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UNM health workers learn to deal with acts of terror

UNMH personnel treat a patient at the Center for Domestic Preparedness training center in Anniston, Ala. (Courtesy of the Center for Domestic Preparedness)

UNMH personnel treat a patient at the Center for Domestic Preparedness training center in Anniston, Ala. (Courtesy of the Center for Domestic Preparedness)

ALBUQUERQUE, N.M. — More than 100 University of New Mexico Health Sciences Center workers this week learned how to deal with potential man-made calamities, including and in particular acts of terrorism.

The would-be first responders have been in Anniston, Ala., for training sponsored by a branch of the U.S. Department of Homeland Security.

“We provide the kind of training we hope you’ll never have to use,” said Lisa Hunter, a spokeswoman for the Center for Domestic Preparedness, the agency behind the training and part of the Federal Emergency Management Agency.

David Groth, a website administrator at the UNM HSC, put it a little differently in a telephone interview Thursday: “We’re getting training to help the community in case of an incident that we hope never comes, the best training we hope we’ll never need.”

The program is the only one in the nation that utilizes civilian exercises in a toxic chemical environment, including nonpathogenic biological materials.

Hands-on exercises enable responders such as emergency room doctors and nurses to react to real-world incidents that involve chemical, biological, explosive or radiological agents or other hazardous materials.

HSC responders likely would be a major part of the state’s first line of defense in the event of an attack or other man-made disaster, intentional or not.

Groth and others participated in a hands-on “capstone” event Friday, one that would result in mass casualties. It might have little to do with his day-to-day job, he said, but as a “floater” he could be called on to help out in any number of areas should an attack or other disaster occur.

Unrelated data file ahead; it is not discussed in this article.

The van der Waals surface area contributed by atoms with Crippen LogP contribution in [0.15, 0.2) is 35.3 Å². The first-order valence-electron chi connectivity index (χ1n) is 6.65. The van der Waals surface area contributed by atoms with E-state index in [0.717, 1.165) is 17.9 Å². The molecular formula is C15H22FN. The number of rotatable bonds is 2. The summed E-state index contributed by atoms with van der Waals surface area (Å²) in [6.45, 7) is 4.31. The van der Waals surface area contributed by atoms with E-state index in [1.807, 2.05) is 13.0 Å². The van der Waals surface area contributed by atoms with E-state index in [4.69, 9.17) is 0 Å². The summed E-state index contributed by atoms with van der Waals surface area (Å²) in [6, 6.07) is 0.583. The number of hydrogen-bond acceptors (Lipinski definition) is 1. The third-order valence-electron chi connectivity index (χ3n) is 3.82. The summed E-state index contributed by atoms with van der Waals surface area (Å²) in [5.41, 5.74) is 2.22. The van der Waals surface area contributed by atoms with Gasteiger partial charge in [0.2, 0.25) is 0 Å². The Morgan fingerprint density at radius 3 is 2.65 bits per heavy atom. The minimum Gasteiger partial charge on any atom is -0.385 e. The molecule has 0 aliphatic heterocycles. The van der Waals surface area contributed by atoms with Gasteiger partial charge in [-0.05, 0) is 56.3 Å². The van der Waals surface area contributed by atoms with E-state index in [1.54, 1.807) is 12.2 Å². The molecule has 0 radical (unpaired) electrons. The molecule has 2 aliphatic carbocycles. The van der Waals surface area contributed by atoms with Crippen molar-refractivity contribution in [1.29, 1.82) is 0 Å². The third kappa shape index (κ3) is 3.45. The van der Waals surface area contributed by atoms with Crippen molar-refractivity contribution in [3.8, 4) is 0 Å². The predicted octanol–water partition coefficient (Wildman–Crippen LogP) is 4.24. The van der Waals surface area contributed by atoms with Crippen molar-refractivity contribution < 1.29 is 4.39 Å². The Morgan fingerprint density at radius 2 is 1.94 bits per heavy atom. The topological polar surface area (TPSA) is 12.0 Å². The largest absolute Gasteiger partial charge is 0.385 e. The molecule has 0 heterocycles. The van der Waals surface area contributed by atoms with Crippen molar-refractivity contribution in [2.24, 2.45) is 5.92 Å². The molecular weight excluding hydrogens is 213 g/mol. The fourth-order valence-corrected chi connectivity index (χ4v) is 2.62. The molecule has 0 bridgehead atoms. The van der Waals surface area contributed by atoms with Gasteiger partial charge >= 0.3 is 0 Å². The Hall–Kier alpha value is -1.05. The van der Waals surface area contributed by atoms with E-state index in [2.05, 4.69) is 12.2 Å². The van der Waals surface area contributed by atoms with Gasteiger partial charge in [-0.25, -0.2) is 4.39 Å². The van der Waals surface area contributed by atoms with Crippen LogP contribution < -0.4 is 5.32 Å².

One thing Groth didn’t expect before heading to Alabama for the training is that it takes place in “a full-blown hospital,” he said. “It’s the coolest training I’ve ever seen.”

Another HSC staffer, Luke Frank, described the training as “a great experience.” If a disaster were to occur, the training certainly would help him to perform his job as a public information officer facing potential chaos, he said.

Altogether, 148 UNM staffers were involved in four different courses that are not taught in medical school:

  • Healthcare Leadership for Mass Casualty Incidents, 51 students.
  • Hospital Emergency Response for Mass Casualty Incidents, 38 students.
  • Emergency Medical Operations, 34 students.
  • Radiological Emergency Response Operations, 25 students.

The CDP facility in Anniston is unique. It includes the only hospital in the United States dedicated solely to training, a three-story building with an Emergency Department and Emergency Operations Center.

“You can’t close down a hospital in Albuquerque for training, because there are always patients coming in,” Hunter said. “Here, however, we have a solution: We already have a closed-down hospital.”

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